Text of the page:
The book of Deuteronomy is the fifth and last book of the Torah (“law”). It continues the story of the first 4 books and picks up exactly where the book of Numbers ends (with the people on the plain of Moab). Therefore, as we set the context for the book of Deuteronomy, it is important that we briefly summarize the theme of the previous books to see how the story of God unfolds.
Genesis describes God’s plan to bless the Israelites and the world through one man named Abraham (Gen. 12:1-3). Exodus focuses on God’s loving act by which He rescued the Israelites from Egypt in order to have a covenant relationship with them. Once the children of Israel are redeemed, Leviticus instructs them to live a holy life that reflects the life of their covenant redeemer (cf. Lev. 19). Since the first generation of the Israelites failed to obey God wholeheartedly, the book of Numbers displays a strong contrast between God’s faithfulness and the nation’s failure. That is why the book of Deuteronomy reiterates and expands on the covenant to a new generation of Israelites poised to enter and conquer the Promised Land. The message of the book is centered around two key terms: love and loyalty (Deut. 6:4-5).
Deuteronomy mainly consists of messages from Moses to the second generation of Israelites, in contemplation of their imminent entry into the Promised Land. God judged the first generation of Israelites who were delivered from Egypt for covenant violation by preventing them from entering the Promised Land. God led them to the edge of the Promised Land and told them to conquer it. The Israelites refused, saying God had led them there to die. God then judged that generation by decreeing that the Israelites fate would be as they had spoken: every numbered person twenty years and older will die in the wilderness.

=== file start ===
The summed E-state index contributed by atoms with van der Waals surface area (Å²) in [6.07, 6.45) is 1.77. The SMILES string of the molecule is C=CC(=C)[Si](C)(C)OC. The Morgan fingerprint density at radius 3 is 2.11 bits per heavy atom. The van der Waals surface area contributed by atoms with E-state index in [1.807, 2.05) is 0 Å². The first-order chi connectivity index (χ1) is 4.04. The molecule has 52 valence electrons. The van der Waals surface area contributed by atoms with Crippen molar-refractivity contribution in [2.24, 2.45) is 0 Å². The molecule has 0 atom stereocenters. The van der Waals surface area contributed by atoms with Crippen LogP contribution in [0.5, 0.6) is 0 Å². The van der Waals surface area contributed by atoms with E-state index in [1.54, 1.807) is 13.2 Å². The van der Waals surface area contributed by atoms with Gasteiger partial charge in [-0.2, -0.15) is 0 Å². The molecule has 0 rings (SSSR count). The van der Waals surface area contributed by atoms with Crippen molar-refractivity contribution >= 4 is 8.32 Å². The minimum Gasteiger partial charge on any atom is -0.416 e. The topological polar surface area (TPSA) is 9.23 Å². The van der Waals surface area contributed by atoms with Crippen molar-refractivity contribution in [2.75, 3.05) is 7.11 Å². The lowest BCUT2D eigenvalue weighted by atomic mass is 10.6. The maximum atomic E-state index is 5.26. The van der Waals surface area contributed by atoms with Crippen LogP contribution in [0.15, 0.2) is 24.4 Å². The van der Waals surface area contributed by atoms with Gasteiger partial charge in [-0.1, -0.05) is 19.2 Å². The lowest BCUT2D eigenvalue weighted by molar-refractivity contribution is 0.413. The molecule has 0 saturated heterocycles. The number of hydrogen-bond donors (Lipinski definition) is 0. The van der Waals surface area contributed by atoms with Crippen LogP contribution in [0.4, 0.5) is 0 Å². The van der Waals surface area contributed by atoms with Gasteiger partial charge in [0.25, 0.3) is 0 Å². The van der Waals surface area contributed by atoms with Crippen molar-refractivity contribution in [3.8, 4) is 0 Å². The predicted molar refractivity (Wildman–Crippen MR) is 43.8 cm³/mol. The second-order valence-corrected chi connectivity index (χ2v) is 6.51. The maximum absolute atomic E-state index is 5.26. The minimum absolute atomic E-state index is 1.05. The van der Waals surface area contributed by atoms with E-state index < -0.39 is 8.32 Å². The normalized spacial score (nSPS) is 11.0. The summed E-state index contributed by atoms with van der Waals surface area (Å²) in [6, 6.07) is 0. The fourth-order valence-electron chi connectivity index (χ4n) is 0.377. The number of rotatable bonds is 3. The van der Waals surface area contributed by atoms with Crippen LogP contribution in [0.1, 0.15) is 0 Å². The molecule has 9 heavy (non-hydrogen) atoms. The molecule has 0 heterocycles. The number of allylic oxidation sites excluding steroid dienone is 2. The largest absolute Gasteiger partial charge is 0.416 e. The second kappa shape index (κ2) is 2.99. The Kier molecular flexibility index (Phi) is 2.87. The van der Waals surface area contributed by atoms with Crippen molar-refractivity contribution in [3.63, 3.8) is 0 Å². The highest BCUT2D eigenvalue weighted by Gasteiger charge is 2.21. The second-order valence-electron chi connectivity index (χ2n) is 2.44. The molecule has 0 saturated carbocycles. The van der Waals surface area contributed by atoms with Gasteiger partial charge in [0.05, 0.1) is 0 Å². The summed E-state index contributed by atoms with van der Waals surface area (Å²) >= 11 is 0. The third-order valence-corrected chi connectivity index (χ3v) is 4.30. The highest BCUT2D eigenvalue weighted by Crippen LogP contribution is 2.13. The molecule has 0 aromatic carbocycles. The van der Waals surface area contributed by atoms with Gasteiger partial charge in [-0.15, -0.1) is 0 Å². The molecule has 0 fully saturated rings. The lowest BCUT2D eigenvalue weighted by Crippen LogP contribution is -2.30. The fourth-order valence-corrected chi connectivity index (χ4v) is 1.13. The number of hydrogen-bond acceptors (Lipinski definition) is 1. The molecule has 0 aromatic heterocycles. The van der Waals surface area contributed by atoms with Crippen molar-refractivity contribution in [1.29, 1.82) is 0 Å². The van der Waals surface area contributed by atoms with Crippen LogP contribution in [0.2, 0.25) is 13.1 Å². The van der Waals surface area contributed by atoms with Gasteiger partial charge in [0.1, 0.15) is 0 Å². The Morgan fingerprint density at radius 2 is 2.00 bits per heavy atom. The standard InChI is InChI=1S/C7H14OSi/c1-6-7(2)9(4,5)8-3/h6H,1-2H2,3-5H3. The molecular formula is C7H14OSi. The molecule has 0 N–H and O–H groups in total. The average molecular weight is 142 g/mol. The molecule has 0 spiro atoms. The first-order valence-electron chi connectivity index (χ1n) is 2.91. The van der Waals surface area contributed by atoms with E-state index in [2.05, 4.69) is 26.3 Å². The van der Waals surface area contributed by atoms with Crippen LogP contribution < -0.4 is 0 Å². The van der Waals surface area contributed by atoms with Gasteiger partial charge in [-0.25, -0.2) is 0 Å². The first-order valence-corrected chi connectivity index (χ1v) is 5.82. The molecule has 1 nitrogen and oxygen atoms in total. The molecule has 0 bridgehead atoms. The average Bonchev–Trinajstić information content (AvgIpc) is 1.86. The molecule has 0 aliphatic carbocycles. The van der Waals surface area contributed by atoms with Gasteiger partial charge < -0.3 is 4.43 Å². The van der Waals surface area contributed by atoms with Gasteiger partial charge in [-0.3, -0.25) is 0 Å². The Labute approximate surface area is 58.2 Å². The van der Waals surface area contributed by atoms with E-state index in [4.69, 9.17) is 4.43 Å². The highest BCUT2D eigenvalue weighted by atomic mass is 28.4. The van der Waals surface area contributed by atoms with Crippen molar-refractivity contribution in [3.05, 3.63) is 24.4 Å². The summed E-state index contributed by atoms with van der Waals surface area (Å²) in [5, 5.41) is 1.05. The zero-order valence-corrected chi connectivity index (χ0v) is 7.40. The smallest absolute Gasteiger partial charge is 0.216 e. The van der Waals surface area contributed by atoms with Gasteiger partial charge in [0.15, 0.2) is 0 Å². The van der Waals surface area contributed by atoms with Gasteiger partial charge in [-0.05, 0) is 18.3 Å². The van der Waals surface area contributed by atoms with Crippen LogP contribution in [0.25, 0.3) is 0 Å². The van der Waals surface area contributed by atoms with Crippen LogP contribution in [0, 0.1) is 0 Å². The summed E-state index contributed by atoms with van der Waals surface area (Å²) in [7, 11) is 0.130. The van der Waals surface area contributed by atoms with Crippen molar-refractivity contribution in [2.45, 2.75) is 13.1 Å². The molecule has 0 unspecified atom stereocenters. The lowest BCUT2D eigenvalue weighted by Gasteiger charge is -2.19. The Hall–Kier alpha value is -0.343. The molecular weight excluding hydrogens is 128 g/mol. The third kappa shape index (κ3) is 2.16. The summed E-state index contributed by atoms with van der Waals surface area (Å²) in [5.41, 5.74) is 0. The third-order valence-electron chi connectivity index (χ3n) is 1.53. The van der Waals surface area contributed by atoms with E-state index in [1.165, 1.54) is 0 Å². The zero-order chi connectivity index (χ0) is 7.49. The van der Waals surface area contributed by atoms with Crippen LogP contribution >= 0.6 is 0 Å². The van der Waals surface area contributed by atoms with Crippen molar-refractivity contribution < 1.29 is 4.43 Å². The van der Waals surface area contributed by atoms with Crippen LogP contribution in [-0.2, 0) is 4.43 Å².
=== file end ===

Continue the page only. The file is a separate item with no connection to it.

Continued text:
Now all those decreed to die in the wilderness are dead. God prepares the second generation to enter the land by exhorting them. Deuteronomy is the record of that exhortation.
Deuteronomy begins with Moses reiterating God’s covenant, or agreement, with the people of Israel. Moses identifies each party in this covenant. He recounts the Israelites’ experiences in order to encourage them to press on to conquer the Promised Land. He reviews Israel’s history since the departure from Mount Horeb (also called Mt. Sinai), where they were given the Law, to Kadesh-barnea, at the border of the Promised Land. He reminds the Israelites of God’s command to leave Horeb.
Moses had appointed wise and respected men chosen by the people as leaders because the Israelites had become numerous. He called the judges to conduct their legal procedures with equity, knowing that every judgment belongs to the LORD. At Kadesh-barnea, he commanded the Israelites to go up and occupy the Promised Land. But due to lack of trust in the LORD, the Israelites rebelled against the command to conquer the land of Canaan.